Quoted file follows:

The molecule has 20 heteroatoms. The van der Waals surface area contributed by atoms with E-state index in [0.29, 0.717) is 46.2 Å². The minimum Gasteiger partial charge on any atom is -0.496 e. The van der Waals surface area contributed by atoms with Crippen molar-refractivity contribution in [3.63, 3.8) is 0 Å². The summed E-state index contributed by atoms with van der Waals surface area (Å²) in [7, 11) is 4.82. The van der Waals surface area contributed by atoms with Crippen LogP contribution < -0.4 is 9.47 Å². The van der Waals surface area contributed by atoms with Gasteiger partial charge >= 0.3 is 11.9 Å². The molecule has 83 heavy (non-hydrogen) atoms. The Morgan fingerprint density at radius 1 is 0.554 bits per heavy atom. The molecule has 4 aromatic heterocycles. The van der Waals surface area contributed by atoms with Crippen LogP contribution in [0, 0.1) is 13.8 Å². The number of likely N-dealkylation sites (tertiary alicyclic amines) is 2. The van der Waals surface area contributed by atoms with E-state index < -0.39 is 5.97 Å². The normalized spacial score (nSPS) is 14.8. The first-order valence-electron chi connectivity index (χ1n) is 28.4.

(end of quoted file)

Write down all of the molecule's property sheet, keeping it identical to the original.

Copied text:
The molecule has 20 heteroatoms. The van der Waals surface area contributed by atoms with E-state index in [0.29, 0.717) is 46.2 Å². The minimum Gasteiger partial charge on any atom is -0.496 e. The van der Waals surface area contributed by atoms with Crippen molar-refractivity contribution in [3.63, 3.8) is 0 Å². The summed E-state index contributed by atoms with van der Waals surface area (Å²) in [7, 11) is 4.82. The van der Waals surface area contributed by atoms with Crippen LogP contribution < -0.4 is 9.47 Å². The van der Waals surface area contributed by atoms with Gasteiger partial charge >= 0.3 is 11.9 Å². The molecule has 83 heavy (non-hydrogen) atoms. The Morgan fingerprint density at radius 1 is 0.554 bits per heavy atom. The molecule has 4 aromatic heterocycles. The van der Waals surface area contributed by atoms with Crippen LogP contribution in [0, 0.1) is 13.8 Å². The number of likely N-dealkylation sites (tertiary alicyclic amines) is 2. The van der Waals surface area contributed by atoms with E-state index < -0.39 is 5.97 Å². The normalized spacial score (nSPS) is 14.8. The first-order valence-electron chi connectivity index (χ1n) is 28.4.